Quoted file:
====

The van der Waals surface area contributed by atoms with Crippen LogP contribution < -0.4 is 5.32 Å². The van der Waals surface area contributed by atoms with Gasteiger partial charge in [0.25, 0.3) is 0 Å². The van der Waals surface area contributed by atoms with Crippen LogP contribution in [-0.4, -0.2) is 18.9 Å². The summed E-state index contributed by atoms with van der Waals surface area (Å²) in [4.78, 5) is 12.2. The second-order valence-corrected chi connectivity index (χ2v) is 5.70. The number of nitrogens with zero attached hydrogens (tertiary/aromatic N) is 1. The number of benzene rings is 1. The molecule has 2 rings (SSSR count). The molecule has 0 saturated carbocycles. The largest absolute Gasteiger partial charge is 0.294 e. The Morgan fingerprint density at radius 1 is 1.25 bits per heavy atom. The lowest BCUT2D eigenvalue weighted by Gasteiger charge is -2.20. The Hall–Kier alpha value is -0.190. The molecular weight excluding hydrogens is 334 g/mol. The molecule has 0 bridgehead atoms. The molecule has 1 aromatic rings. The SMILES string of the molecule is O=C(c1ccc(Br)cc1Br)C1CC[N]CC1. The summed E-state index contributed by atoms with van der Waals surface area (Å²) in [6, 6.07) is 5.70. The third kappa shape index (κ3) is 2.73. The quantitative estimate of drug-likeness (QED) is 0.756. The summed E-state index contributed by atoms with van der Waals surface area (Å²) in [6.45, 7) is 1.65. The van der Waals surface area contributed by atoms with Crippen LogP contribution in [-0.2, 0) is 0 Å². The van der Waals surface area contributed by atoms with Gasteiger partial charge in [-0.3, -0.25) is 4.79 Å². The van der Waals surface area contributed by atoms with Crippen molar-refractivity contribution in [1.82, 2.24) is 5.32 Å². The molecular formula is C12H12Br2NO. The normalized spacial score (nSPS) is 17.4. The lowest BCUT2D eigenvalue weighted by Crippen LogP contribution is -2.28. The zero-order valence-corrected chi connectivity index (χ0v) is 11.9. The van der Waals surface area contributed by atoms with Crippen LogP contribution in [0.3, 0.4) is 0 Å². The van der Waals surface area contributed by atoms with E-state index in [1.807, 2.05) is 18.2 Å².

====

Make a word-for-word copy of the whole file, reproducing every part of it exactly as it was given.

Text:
The van der Waals surface area contributed by atoms with Crippen LogP contribution < -0.4 is 5.32 Å². The van der Waals surface area contributed by atoms with Gasteiger partial charge in [0.25, 0.3) is 0 Å². The van der Waals surface area contributed by atoms with Crippen LogP contribution in [-0.4, -0.2) is 18.9 Å². The summed E-state index contributed by atoms with van der Waals surface area (Å²) in [4.78, 5) is 12.2. The second-order valence-corrected chi connectivity index (χ2v) is 5.70. The number of nitrogens with zero attached hydrogens (tertiary/aromatic N) is 1. The number of benzene rings is 1. The molecule has 2 rings (SSSR count). The molecule has 0 saturated carbocycles. The largest absolute Gasteiger partial charge is 0.294 e. The Morgan fingerprint density at radius 1 is 1.25 bits per heavy atom. The lowest BCUT2D eigenvalue weighted by Gasteiger charge is -2.20. The Hall–Kier alpha value is -0.190. The molecular weight excluding hydrogens is 334 g/mol. The molecule has 0 bridgehead atoms. The molecule has 1 aromatic rings. The SMILES string of the molecule is O=C(c1ccc(Br)cc1Br)C1CC[N]CC1. The summed E-state index contributed by atoms with van der Waals surface area (Å²) in [6, 6.07) is 5.70. The third kappa shape index (κ3) is 2.73. The quantitative estimate of drug-likeness (QED) is 0.756. The summed E-state index contributed by atoms with van der Waals surface area (Å²) in [6.45, 7) is 1.65. The van der Waals surface area contributed by atoms with Crippen LogP contribution in [-0.2, 0) is 0 Å². The van der Waals surface area contributed by atoms with Gasteiger partial charge in [-0.3, -0.25) is 4.79 Å². The van der Waals surface area contributed by atoms with Crippen molar-refractivity contribution in [1.82, 2.24) is 5.32 Å². The molecular formula is C12H12Br2NO. The normalized spacial score (nSPS) is 17.4. The lowest BCUT2D eigenvalue weighted by Crippen LogP contribution is -2.28. The zero-order valence-corrected chi connectivity index (χ0v) is 11.9. The van der Waals surface area contributed by atoms with Crippen LogP contribution in [0.3, 0.4) is 0 Å². The van der Waals surface area contributed by atoms with E-state index in [1.807, 2.05) is 18.2 Å².